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Congressional baseball practice turned alarming and then grim on Wednesday after a gunman opened fire on Republicans, wounding House Majority Whip Steve Scalise and three others.
The lawmakers were practicing for an annual game set to take place Thursday at Nationals Park. Arizona Rep. Martha McSally said the game will go on as scheduled Thursday, an announcement that she said received a standing ovation from lawmakers during a closed-door House briefing.
The congressional baseball game is one of the longest-running rivalries in both sports and politics. Organized by professional baseball player-turned-congressman John Tener, it was first played in 1909.
The game has been sponsored since 1962 by Roll Call, the media outlet that presents the Roll Call Trophy.
Both Democrats and Republicans are incredibly proud of the money it raises for charities — The Boys and Girls Clubs of Greater Washington, The Washington Nationals Dream Foundation and The Washington Literacy Center. This year's game intended to honor victims of the recent terror attacks in London and Manchester, England.
Lawmakers have long believed that spending time together on the ball field is a great way to bridge relationships between the parties. Last year's game came after one of the most bitter party clashes ever witnessed on the House floor: It followed a Democratic sit-in over gun control measures that stretched more than 24 hours.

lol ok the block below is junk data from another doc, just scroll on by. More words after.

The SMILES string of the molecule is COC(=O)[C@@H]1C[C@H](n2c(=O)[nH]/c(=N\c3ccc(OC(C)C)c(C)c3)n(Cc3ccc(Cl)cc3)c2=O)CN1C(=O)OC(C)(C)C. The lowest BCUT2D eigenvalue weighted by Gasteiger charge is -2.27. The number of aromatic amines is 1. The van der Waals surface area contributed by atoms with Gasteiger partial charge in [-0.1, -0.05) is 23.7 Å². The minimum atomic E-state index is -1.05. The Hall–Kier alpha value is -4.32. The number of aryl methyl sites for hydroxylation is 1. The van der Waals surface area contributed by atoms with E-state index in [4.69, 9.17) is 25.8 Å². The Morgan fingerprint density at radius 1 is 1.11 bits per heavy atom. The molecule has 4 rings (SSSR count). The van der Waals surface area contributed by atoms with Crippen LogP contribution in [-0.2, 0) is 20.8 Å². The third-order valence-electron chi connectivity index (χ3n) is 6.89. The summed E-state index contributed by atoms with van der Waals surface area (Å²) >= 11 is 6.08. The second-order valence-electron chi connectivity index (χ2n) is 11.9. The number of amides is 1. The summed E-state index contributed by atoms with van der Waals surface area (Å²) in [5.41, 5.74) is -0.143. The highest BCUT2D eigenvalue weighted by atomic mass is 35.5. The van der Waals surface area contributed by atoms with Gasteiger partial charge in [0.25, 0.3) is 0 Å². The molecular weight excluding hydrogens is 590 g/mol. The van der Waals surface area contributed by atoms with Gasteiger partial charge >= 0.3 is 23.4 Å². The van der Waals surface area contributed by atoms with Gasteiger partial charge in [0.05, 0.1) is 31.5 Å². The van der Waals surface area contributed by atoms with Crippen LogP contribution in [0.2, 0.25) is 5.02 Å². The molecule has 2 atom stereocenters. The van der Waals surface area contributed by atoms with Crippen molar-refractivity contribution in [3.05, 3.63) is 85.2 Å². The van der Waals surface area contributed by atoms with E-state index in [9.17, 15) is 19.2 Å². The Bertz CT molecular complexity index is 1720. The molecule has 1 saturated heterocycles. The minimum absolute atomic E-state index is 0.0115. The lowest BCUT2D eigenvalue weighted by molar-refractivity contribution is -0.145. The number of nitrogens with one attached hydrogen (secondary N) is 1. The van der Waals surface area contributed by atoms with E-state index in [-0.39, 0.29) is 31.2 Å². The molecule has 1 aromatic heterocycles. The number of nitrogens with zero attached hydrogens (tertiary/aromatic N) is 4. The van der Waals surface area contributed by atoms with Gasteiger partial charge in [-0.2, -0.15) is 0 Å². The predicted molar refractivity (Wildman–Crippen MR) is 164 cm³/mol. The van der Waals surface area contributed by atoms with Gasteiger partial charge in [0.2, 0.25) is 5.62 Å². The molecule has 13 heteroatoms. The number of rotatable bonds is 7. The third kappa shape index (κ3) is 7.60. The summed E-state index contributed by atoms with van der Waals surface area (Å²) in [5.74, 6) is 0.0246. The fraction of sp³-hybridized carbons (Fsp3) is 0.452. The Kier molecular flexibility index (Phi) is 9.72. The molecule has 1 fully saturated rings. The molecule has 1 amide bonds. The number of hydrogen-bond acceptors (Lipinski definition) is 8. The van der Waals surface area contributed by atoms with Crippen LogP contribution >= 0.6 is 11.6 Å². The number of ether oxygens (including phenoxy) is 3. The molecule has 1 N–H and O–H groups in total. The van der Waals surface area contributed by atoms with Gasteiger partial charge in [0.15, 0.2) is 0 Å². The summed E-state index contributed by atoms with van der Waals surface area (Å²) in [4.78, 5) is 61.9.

Republicans ended up besting the Democrats in an 8-7 victory, ending the Democrats' eight-year winning streak.
“It's an extremely competitive game because the players are the most competitive people in the world,” former New Mexico Gov. Bill Richardson, a long-time Democratic team member during his time in Congress, told NBC News last year.
Richardson, a Congressional Baseball Hall of Famer, spent the summer of 1967 as a relief pitcher in the prestigious Cape Cod Baseball League alongside future Yankees captain Therman Munson. Richardson eventually changed positions to become “the world’s slowest third baseman” for the Democrats.
Practices begin at 6:30 nearly every morning that Congress is in session — Democrats usually start three months before the game, Republicans start two months prior.